A diverse coalition of consumer organizations, travel associations and car rental companies announced on May 25 that they support H.R. 2453, which prohibits future discriminatory car rental excise taxes and protects the rights of all car rental customers.
Introduced yesterday by U.S. Representatives Rick Boucher (D-Virginia) and Chris Cannon (R-Utah), H.R. 2453 would prohibit future state or local discriminatory excise taxes on car rental consumers. Original co-sponsors are Rep. Dan Boren (D-Oklahoma), Rep. Russ Carnahan (D-Missouri), Rep. Steve Chabot (R-Ohio), Rep. William "Lacy" Clay (D-Missouri), Rep. Jim Jordan (R-Ohio), and Rep. John Sullivan (R-Oklahoma).
The bill would not affect standard state or local sales taxes, vehicle license fees or customary airport-related fees. In addition, the bill's provisions would not apply to any car rental excise taxes that were enacted prior to the bill's effective date.
Currently, there are nearly 100 car rental excise taxes in 42 states and the District of Columbia. These discriminatory taxes require car rental customers across the country to fund an array of projects and programs that have no direct connection to renting a car, nor confer any special benefit to car rental customers.
In fact, car rental consumers have been forced to pay at least $6 billion to state and local governments (on top of the generally applicable taxes applied to goods and services) to fund unrelated initiatives like stadiums, highway construction projects, a performing arts center, a police and fire station, and even a sewage treatment plant.
As a result, a coalition, which includes the National Consumers League, has formed out of concern that more and more cash-strapped local governments are relying on car rental excise taxes to fund otherwise worthwhile civic projects. Furthermore, coalition members are encouraging municipalities, counties and states -- as they carry out their critical role in protecting consumer and citizen rights -- to extend that protection to all constituents, including car rental customers.
"These taxes, which cost consumers hundreds of millions of dollars annually, are discriminatory and regressive," said Linda Golodner, president and CEO of the National Consumers League. "They also impose a burden on consumers traveling in the nation's interstate transportation system."
When state and local lawmakers -- even under the guise of "states' rights" -- enact car rental excise taxes as a politically expedient means of shifting the tax burden to out-of-state renters, they interfere with the well-established principles of interstate commerce. Historically, Congress has prohibited unfair practices by state and local governments that unreasonably burden against interstate commerce and transportation. Examples include the "4R" Act (1976), the Airport and Airways Improvement Act (1978), the Motor Carrier Act (1980), and Bus Regulatory Reform Act (1982).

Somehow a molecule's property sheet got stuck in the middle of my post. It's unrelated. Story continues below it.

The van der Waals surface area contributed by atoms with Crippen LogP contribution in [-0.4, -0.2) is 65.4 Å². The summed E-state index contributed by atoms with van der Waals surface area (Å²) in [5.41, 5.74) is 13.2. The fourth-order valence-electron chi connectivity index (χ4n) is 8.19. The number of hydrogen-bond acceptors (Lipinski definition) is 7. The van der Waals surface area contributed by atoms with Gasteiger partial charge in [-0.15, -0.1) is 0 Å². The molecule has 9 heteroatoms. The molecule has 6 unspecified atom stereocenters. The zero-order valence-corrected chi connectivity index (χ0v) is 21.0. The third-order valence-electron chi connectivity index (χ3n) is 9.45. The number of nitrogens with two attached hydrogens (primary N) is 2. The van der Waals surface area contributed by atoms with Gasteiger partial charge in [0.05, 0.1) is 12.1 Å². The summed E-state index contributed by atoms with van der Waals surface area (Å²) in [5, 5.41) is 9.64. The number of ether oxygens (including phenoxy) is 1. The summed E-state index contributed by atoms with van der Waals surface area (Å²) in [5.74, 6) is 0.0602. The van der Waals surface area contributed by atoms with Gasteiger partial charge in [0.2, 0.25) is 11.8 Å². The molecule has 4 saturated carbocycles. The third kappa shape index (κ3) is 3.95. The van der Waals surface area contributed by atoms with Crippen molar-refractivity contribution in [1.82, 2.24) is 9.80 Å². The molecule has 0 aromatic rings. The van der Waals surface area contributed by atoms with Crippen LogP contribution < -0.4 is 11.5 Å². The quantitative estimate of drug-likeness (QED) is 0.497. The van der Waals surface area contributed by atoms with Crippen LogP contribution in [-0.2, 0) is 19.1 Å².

The "Coalition Against Discriminatory Car Rental Excise Taxes" also includes the National Business Travel Association (NBTA) and the American Society of Travel Agents (ASTA) -- as well as the American Car Rental Association (ACRA), the Truck Renting and Leasing Association (TRALA), and all of the major car rental companies such as the Avis Budget Group, Dollar Thrifty Automotive Group, Enterprise Rent-A-Car, Hertz, and Vanguard Car Rental USA (parent company of National Car Rental and Alamo Rent A Car). The car rental companies believe it is critically important to speak up on behalf of their customers because excise taxes are blatantly unfair not only to out-of-towners, but also to local consumers and businesses.
NBTA executive director and COO Bill Connors agrees. "Politicians have come to see the pockets of car rental customers as 'magic pots of gold' they can reach into any time there is a stadium, arts center, or other unrelated project to fund," he said. "Their actions are the result of a myth that they won't hurt anybody but a few one-time visitors. The reality is this -- by unfairly targeting one group of consumers these taxes hurt local economies in two ways. First, for those visitors who do rent cars, the taxes make a city or county less attractive as a repeat destination. Second, they create a hidden tax on local citizens and businesses who make up a significant portion of the car rental customer base."
Last September, the U.S. Travel & Tourism Advisory Board likewise noted in a special report -- titled Restoring America's Travel Brand: A National Strategy to Compete for International Visitors -- that "despite billions of dollars paid by car rental companies and customers in excess of normal taxes, there is no special benefit to rental car customers from such special venue taxes nor is there a direct connection between renting a car and using the public facilities or programs the taxes fund."